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The last few weeks have brought untold excitement, first with King Soopers' decision to unceremoniously yank the Independent from their shelves, then to replace it just as fast when angry shoppers/readers, indignant over the loss of their weekly feed, swarmed the stores. Then our world-class city hosted the Texas Seven delegation. The combo, of course, has resulted in some delightful mail from our readers, who, as always, articulate it best.

One reader, Harry E. Dinsen wrote in asking us to pardon his anger, which wasn't directed at us.

"I understand the First Amendment and whatever else goes with it, but on what grounds did King Soopers' super-management have to ban the Indy from their stores?" he wanted to know. (Psst, Harry, the suits up at company headquarters swore their temporary ban had to do with a small ad that ran last year for three weeks, and a drawing inside a Tom Tomorrow cartoon that also ran last year that a few customers complained about.)

Dinsen indicated he understood that some things that appear in the Independent may rankle the reactionaries. So what?

"Don't buckle under to the sensitive types," he advised. "If they can't handle it, tell 'em to keep their grubby mitts off the paper. I like you guys just the way you are. Besides it's the better newspaper in this town, anyway, keeps the people in [the] City administration building and County offices on their toes and looking over their shoulders!"

We also heard from Steve Jorgensen, who reports he just got back from being in Indonesia for two months, and he's cold and has jet lag.

"I am working on my first cup reading up on all the news, when I read about the King Soopers deal. Can't you behave? At least until I finish my coffee?" he asked. Jorgensen's feathers were ruffled, and he got right on the phone with King Soopers.

What had we done? Perhaps superimpose some local politician's head on some naughty image? "I don't even care!" he bellowed. "The fact that they would pull the paper after the tons of crap we are submitted to at the checkout stand, anyway, sounded too much like a personal thing and another swipe at freedom."

Jorgensen wanted more from King Soopers than simply agreeing to return the Independent to the store racks. "I want an apology in your paper from the squid lips who came up with the idea of pulling the paper."

OK. Now that Jorgensen's got that out of his system, he just wants to finish his second cup of joe.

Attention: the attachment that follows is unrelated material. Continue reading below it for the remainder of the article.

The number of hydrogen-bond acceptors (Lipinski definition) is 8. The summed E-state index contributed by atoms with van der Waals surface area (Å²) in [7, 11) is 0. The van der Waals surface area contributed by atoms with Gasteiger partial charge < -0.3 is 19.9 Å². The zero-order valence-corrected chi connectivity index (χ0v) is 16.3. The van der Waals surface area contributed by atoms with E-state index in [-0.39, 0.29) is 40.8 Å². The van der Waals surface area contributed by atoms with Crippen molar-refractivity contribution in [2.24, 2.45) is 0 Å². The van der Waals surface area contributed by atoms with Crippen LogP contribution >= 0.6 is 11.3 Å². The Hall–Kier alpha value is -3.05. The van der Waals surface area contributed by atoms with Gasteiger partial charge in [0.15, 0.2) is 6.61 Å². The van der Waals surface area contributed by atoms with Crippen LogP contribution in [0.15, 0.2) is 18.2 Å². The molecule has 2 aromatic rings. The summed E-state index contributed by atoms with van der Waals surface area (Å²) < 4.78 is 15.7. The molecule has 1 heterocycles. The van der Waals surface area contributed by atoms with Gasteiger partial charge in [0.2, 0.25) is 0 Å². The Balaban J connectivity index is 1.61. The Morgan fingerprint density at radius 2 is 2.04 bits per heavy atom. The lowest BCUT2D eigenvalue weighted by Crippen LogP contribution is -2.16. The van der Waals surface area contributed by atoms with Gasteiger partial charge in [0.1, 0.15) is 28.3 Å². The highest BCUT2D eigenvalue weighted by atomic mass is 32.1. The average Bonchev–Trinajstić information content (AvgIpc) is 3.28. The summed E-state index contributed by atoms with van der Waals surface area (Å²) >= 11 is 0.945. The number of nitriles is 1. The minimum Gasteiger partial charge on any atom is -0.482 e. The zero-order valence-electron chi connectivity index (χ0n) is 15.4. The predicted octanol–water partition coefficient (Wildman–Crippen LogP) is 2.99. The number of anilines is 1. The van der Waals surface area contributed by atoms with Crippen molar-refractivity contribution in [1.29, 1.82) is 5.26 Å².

"Can't you just do a nice article on Rev. Jesse Jackson? Or Billy Graham?" he suggested. "No scratch that, I just picked up the Denver Post. I'm going back to bed. Wake me in the spring."

Former Independent editor Tom Vasich e-mailed in, wishing he were here for all the excitement. His imagination was warped as usual, despite the fact that he's gone over to the dark side and is now a PR flack in California.

"Eric Singer? S**t! This moment was made for [KOAA 5/30 anchor] Rob Quirk, who would be screaming at [the Texas Seven] on the phone and threatening to kick their asses!

"You know this [stuff] can only happen in Colorado Springs. I'm sure [Independent publisher] John Weiss will write an editorial about it, saying that the fugitives came to Colorado Springs to get a copy of the Independent at the local King Soopers, and thank God King Soopers let the Indy resume distributing in their stores, or those mean-ass Texans with their loaded guns would have shot up the place, killing 27 people, including [Independent columnist] John Hazlehurst, who was digging through the latest issue of Maxim looking for pictures of naked girls.

"And [Economic Development Corporation President] Rocky Scott will brag that the Springs is still a favored destination for Texas tourists."

It took reader Jerry Newsom, though, to make the obvious connection between George W. Bush's plan to hand out tax dollars to religious groups and the Texas Seven. After all, if the new president's plan goes through, with its dozens of religious nonprofits, including Focus on the Family, Colorado Springs will be able to rightly call itself the Religious Pork Funding Capital of the World.

"Now it all makes sense!," observed Newsom in an exultant e-mail. "The Texas escapees-turned-Biblical-scholars were just planning to get in on the ground floor of Bush's plan to funnel billions into religious social programs!!

"If these guys were able to fool so many people into believing they were upright 'Christian witnesses,' just think how easy it will be for any group to fool the government into funding their causes."

-- degette@csindy.com

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